When fishing, islands always pull fish and fishermen in like magnets. After all, they are the most obvious mid-lake structure you can find.
But did you know that islands also attract game animals? And deer included!
Obviously, some regions of north America are more island-rich than others. Due north of my home in central Minnesota, the border waters of Minnesota-Canada and up into Ontario have thousands upon thousands of islands. Maybe tens of thousands. Heck, maybe hundreds of thousands!
I actually Googled “how many islands in Ontario” and I couldn’t find an answer. I imagine it’s just too big a job for someone to actually count them all up!
Right this second, on each and every one of those islands that has sufficient cover and feed for whitetails, there’s probably a deer on it. In fact, there are likely several deer! One quick stroll around those water-surrounded refuges will yield so much sign (tracks, droppings, rubs, trails) that it boggles your mind.
Many are surprised by this. But in lake country, a deer is as comfortable swimming to a place as he is walking. Once on an island, a deer seems to feel very secure. Any threat, be it man or wolves, can be seen coming from far away.
And if a deer needs to make a quick escape, it’s as easy as diving in. Once immersed, a deer is a lightning-fast swimmer despite their smallish “paddles.”
My first island deer adventure occurred in Ontario. We filmed the rifle hunt for an episode of “Outdoor Secrets,” and we received tons of positive fan feedback for introducing our viewers to a different way to chase whitetails.
On that trip, we did drives for the deer on smaller islands that were manageably sized for an effective “push.” It was amazing how many animals we’d find even on pieces of ground that weren’t much bigger than 15-20 acres.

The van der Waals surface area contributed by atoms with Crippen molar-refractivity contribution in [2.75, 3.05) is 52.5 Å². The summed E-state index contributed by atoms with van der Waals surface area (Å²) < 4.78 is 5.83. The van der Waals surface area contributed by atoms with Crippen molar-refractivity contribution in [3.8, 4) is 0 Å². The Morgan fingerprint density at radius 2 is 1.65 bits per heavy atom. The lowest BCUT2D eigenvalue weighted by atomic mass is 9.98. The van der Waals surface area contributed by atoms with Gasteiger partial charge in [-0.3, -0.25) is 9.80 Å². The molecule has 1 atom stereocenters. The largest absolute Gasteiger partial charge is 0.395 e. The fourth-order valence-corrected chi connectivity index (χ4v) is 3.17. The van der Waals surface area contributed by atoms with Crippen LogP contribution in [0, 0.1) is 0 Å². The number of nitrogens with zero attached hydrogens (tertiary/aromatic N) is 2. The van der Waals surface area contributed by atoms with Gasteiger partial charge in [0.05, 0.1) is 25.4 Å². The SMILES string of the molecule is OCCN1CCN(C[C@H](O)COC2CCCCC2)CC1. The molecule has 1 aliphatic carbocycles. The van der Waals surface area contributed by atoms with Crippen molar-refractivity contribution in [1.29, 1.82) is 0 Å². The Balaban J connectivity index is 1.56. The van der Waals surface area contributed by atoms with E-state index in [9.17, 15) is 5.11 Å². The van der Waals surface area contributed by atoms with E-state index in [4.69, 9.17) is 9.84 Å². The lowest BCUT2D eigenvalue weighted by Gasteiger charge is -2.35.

In addition to driving deer on islands, the savvy hunter can approach the pursuit by still hunting or sitting on stand — just as you’d do on the mainland. I have found that mornings seem to be more successful for this approach, maybe because you can more easily get into position under the cover of darkness. After all, the only way in is by boat which makes you easy to see. If you have an electric trolling motor, drive into the island under that silent, scent-free power.
Plan your strategy when approaching an island for an ambush. Naturally you want the breeze in your face, or quartering against you. If it’s a round island, try and approach where the topography is low and heavily-covered. Deer will see you much easier from those spots that have a high vantage point. When you make land, be whisper quiet when tying off your boat and gathering your gear. One clank against a boat hull can ruin an otherwise perfect morning.
If you’re lucky enough to hunt a deer-rich island during the rut, prepare for action and force yourself to stay patient, especially if a buck-doe chase ensues.
On a smaller island, when a buck is bird-dogging a doe, they can only go so far. Invariably, that chase will zig and zag and double back, bringing the animals to your location eventually if you just sit tight.
Another advantage to hunting islands is that after an animal is down, the drag is generally downhill to the water’s edge. I’ll take that any day!
I have only scratched the surface of the magic of island-hopping for whitetails. But if you want to give it a try, Ontario is the place to go and www.GoHuntInOntario.com will lead you to the right outfitter for your adventure. It’s a great site that’s super helpful when planning your trip.
If you book a hunt and do some island deer hunting this year, please let us know how you do on our Facebook page. We’d love to hear the story and see pictures of your island trophy!
(Babe Winkelman hosts “Good Fishing” and “Outdoor Secrets” fishing and hunting programs on television. Tune in on NBC Sports Network, Destination America, Velocity, Time Warner Sports Texas & New York and many local broadcast channels. Visit Winkelman.com for air times and more information.)